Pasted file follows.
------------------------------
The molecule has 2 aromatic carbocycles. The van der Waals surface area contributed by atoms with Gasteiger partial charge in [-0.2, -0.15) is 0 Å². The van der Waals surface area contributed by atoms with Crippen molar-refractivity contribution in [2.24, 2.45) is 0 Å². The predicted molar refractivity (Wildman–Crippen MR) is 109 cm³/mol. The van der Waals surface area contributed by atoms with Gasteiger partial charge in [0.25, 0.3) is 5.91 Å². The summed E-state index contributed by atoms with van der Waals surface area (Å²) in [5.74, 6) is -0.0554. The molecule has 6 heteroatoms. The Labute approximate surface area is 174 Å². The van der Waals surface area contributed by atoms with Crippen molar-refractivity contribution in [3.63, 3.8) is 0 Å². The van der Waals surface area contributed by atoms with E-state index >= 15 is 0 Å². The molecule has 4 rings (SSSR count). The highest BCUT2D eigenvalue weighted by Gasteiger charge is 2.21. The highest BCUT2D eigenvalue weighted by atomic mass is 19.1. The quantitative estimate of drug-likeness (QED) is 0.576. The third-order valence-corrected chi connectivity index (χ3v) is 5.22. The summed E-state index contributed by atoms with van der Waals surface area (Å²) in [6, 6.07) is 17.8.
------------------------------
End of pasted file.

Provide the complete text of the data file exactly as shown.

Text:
The molecule has 2 aromatic carbocycles. The van der Waals surface area contributed by atoms with Gasteiger partial charge in [-0.2, -0.15) is 0 Å². The van der Waals surface area contributed by atoms with Crippen molar-refractivity contribution in [2.24, 2.45) is 0 Å². The predicted molar refractivity (Wildman–Crippen MR) is 109 cm³/mol. The van der Waals surface area contributed by atoms with Gasteiger partial charge in [0.25, 0.3) is 5.91 Å². The summed E-state index contributed by atoms with van der Waals surface area (Å²) in [5.74, 6) is -0.0554. The molecule has 6 heteroatoms. The Labute approximate surface area is 174 Å². The van der Waals surface area contributed by atoms with Crippen molar-refractivity contribution in [3.63, 3.8) is 0 Å². The van der Waals surface area contributed by atoms with E-state index >= 15 is 0 Å². The molecule has 4 rings (SSSR count). The highest BCUT2D eigenvalue weighted by Gasteiger charge is 2.21. The highest BCUT2D eigenvalue weighted by atomic mass is 19.1. The quantitative estimate of drug-likeness (QED) is 0.576. The third-order valence-corrected chi connectivity index (χ3v) is 5.22. The summed E-state index contributed by atoms with van der Waals surface area (Å²) in [6, 6.07) is 17.8.